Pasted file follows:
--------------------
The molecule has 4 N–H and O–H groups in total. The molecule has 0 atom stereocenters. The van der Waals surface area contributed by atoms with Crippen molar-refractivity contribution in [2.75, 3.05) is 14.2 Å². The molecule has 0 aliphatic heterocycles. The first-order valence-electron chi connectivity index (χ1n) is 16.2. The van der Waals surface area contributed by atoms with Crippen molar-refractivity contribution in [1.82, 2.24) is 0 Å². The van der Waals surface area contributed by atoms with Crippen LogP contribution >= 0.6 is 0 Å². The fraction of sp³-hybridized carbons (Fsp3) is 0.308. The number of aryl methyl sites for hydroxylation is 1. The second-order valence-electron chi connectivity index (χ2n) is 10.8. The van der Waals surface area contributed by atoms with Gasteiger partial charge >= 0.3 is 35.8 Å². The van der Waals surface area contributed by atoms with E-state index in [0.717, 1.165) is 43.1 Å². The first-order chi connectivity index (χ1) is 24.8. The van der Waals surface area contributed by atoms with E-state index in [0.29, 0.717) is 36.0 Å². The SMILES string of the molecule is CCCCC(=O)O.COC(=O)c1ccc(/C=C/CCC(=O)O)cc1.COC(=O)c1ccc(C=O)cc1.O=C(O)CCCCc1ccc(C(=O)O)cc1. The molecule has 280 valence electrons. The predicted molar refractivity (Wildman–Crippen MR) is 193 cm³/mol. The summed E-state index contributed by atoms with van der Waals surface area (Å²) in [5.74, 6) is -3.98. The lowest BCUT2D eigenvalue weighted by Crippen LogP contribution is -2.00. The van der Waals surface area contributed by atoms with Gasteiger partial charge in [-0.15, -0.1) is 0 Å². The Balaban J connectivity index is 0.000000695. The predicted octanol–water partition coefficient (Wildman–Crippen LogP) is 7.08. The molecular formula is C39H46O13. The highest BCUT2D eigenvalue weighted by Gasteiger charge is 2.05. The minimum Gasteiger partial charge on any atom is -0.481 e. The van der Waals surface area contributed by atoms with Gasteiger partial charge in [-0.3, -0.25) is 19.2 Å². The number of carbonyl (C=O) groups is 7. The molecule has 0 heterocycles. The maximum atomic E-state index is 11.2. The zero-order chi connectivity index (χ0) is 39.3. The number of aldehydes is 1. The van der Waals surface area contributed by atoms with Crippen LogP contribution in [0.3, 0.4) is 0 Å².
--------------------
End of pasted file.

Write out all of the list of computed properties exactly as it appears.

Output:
The molecule has 4 N–H and O–H groups in total. The molecule has 0 atom stereocenters. The van der Waals surface area contributed by atoms with Crippen molar-refractivity contribution in [2.75, 3.05) is 14.2 Å². The molecule has 0 aliphatic heterocycles. The first-order valence-electron chi connectivity index (χ1n) is 16.2. The van der Waals surface area contributed by atoms with Crippen molar-refractivity contribution in [1.82, 2.24) is 0 Å². The van der Waals surface area contributed by atoms with Crippen LogP contribution >= 0.6 is 0 Å². The fraction of sp³-hybridized carbons (Fsp3) is 0.308. The number of aryl methyl sites for hydroxylation is 1. The second-order valence-electron chi connectivity index (χ2n) is 10.8. The van der Waals surface area contributed by atoms with Gasteiger partial charge >= 0.3 is 35.8 Å². The van der Waals surface area contributed by atoms with E-state index in [0.717, 1.165) is 43.1 Å². The first-order chi connectivity index (χ1) is 24.8. The van der Waals surface area contributed by atoms with E-state index in [0.29, 0.717) is 36.0 Å². The SMILES string of the molecule is CCCCC(=O)O.COC(=O)c1ccc(/C=C/CCC(=O)O)cc1.COC(=O)c1ccc(C=O)cc1.O=C(O)CCCCc1ccc(C(=O)O)cc1. The molecule has 280 valence electrons. The predicted molar refractivity (Wildman–Crippen MR) is 193 cm³/mol. The summed E-state index contributed by atoms with van der Waals surface area (Å²) in [5.74, 6) is -3.98. The lowest BCUT2D eigenvalue weighted by Crippen LogP contribution is -2.00. The van der Waals surface area contributed by atoms with Gasteiger partial charge in [-0.15, -0.1) is 0 Å². The Balaban J connectivity index is 0.000000695. The predicted octanol–water partition coefficient (Wildman–Crippen LogP) is 7.08. The molecular formula is C39H46O13. The highest BCUT2D eigenvalue weighted by Gasteiger charge is 2.05. The minimum Gasteiger partial charge on any atom is -0.481 e. The van der Waals surface area contributed by atoms with Gasteiger partial charge in [-0.3, -0.25) is 19.2 Å². The number of carbonyl (C=O) groups is 7. The molecule has 0 heterocycles. The maximum atomic E-state index is 11.2. The zero-order chi connectivity index (χ0) is 39.3. The number of aldehydes is 1. The van der Waals surface area contributed by atoms with Crippen LogP contribution in [0.3, 0.4) is 0 Å².